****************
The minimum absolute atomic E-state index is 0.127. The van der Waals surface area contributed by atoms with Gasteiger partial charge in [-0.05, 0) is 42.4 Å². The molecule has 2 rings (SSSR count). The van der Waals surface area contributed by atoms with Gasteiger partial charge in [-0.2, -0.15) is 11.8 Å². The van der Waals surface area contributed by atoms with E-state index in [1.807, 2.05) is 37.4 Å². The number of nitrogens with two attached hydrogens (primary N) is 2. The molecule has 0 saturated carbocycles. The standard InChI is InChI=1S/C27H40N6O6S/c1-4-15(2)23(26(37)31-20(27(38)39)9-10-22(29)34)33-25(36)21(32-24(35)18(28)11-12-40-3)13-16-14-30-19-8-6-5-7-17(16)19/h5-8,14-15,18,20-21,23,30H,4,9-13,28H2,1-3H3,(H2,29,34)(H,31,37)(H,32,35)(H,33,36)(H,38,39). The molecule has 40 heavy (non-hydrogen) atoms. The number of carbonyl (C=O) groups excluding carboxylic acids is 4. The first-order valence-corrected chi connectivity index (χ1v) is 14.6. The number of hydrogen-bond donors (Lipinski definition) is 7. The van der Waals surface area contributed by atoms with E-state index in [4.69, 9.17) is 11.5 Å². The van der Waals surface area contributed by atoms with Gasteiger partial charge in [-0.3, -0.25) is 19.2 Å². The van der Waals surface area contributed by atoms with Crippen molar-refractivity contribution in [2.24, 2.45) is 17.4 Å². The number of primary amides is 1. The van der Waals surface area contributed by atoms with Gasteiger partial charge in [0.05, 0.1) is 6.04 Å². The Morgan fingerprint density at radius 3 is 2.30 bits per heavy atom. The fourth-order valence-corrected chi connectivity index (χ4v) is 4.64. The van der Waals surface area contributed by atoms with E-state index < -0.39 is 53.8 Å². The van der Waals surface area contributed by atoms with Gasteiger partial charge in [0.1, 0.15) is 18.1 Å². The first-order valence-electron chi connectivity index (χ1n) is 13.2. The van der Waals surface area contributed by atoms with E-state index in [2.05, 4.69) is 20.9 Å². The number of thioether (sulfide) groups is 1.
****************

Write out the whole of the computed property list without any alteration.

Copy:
The minimum absolute atomic E-state index is 0.127. The van der Waals surface area contributed by atoms with Gasteiger partial charge in [-0.05, 0) is 42.4 Å². The molecule has 2 rings (SSSR count). The van der Waals surface area contributed by atoms with Gasteiger partial charge in [-0.2, -0.15) is 11.8 Å². The van der Waals surface area contributed by atoms with E-state index in [1.807, 2.05) is 37.4 Å². The number of nitrogens with two attached hydrogens (primary N) is 2. The molecule has 0 saturated carbocycles. The standard InChI is InChI=1S/C27H40N6O6S/c1-4-15(2)23(26(37)31-20(27(38)39)9-10-22(29)34)33-25(36)21(32-24(35)18(28)11-12-40-3)13-16-14-30-19-8-6-5-7-17(16)19/h5-8,14-15,18,20-21,23,30H,4,9-13,28H2,1-3H3,(H2,29,34)(H,31,37)(H,32,35)(H,33,36)(H,38,39). The molecule has 40 heavy (non-hydrogen) atoms. The number of carbonyl (C=O) groups excluding carboxylic acids is 4. The first-order valence-corrected chi connectivity index (χ1v) is 14.6. The number of hydrogen-bond donors (Lipinski definition) is 7. The van der Waals surface area contributed by atoms with E-state index in [4.69, 9.17) is 11.5 Å². The van der Waals surface area contributed by atoms with Gasteiger partial charge in [-0.3, -0.25) is 19.2 Å². The van der Waals surface area contributed by atoms with Crippen molar-refractivity contribution in [2.24, 2.45) is 17.4 Å². The number of primary amides is 1. The van der Waals surface area contributed by atoms with Gasteiger partial charge in [0.05, 0.1) is 6.04 Å². The Morgan fingerprint density at radius 3 is 2.30 bits per heavy atom. The fourth-order valence-corrected chi connectivity index (χ4v) is 4.64. The van der Waals surface area contributed by atoms with E-state index < -0.39 is 53.8 Å². The van der Waals surface area contributed by atoms with Gasteiger partial charge in [0.1, 0.15) is 18.1 Å². The first-order valence-electron chi connectivity index (χ1n) is 13.2. The van der Waals surface area contributed by atoms with E-state index in [2.05, 4.69) is 20.9 Å². The number of thioether (sulfide) groups is 1.